Many data series in FRED are versatile enough to be viewed in different ways. We’ve offered two perspectives so far on CO2 emissions at the national level. Today, we offer another perspective—emissions at the state level—thanks to GeoFRED. The map above shows total emissions for each continental U.S. state. These numbers depend on the number of residents, types of economic activity, and types of fuel used. So it’s no surprise that the most populous states are the ones emitting the most carbon dioxide, with the possible exception of Louisiana.
Emissions from coal show something different. For example, the largest state, California, actually has one of the lowest coal-related emission levels. The relatively smaller states of Michigan, Missouri, and West Virginia, on the other hand, rank among the highest in coal-related emissions, which is a reflection of the fuel these states use for power generation.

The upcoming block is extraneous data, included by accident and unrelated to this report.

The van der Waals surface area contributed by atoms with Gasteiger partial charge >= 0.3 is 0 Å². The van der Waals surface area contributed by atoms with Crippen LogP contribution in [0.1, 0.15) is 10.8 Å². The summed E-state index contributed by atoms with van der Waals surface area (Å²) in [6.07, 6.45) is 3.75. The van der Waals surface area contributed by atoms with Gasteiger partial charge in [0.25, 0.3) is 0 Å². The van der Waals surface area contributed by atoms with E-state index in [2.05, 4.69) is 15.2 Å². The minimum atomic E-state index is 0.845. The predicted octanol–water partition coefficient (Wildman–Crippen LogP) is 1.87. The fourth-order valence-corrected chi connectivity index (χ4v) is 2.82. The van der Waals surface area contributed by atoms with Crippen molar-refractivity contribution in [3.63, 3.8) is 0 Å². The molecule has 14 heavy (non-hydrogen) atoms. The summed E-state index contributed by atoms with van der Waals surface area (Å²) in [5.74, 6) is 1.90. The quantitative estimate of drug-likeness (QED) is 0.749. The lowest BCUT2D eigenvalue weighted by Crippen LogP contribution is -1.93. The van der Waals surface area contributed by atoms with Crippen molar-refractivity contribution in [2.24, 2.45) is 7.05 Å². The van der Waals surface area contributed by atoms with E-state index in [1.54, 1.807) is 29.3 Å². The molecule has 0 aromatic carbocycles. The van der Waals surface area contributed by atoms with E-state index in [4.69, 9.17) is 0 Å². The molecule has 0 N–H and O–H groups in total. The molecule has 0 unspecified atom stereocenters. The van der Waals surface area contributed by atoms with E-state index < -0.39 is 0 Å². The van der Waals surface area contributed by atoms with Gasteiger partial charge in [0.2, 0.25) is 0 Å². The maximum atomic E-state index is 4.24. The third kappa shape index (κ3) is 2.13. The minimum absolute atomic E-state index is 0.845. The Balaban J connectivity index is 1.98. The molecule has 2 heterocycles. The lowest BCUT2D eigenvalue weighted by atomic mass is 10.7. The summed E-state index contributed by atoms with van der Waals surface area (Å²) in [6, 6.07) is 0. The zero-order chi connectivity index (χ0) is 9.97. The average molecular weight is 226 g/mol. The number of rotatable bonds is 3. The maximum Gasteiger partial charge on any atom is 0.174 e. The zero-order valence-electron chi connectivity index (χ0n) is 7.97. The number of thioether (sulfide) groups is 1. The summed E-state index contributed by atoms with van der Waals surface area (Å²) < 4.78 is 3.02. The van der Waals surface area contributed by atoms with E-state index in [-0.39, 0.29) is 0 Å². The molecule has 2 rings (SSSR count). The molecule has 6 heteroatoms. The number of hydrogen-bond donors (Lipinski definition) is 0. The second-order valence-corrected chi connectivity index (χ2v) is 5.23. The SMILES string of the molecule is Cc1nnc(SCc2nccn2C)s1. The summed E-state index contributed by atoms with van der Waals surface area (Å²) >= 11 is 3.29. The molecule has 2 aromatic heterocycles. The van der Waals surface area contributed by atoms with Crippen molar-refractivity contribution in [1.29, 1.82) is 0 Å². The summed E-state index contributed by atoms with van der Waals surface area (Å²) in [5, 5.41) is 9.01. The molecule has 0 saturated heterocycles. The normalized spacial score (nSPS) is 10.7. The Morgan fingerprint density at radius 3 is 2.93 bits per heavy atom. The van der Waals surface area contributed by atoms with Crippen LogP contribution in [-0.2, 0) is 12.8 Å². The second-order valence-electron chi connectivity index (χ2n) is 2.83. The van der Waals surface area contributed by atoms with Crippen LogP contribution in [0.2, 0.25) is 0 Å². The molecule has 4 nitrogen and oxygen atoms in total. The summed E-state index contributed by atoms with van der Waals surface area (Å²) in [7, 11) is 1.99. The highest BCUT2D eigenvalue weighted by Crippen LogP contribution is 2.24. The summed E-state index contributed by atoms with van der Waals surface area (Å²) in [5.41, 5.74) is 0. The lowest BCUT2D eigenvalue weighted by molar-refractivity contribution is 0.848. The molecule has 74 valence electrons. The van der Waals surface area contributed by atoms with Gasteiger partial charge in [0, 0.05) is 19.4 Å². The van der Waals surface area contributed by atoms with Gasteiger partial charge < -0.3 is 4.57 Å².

Emissions from natural gas complement those from coal: That is, states with surprisingly low emissions from coal have higher emissions from natural gas (and vice versa). Louisiana has high emissions from natural gas, just as it does from petroleum, which is shown in our last map. While petroleum is used all over the country for transportation, extracting and refining it also requires a lot of petroleum, hence the higher emissions in oil-producing states.
How these maps were created:The original post referenced interactive maps from our now discontinued GeoFRED site. The revised post provides replacement maps from FRED’s new mapping tool. To create FRED maps, go to the data series page in question and look for the green “VIEW MAP” button at the top right of the graph. See this post for instructions to edit a FRED map. Only series with a green map button can be mapped.
Suggested by Christian Zimmermann.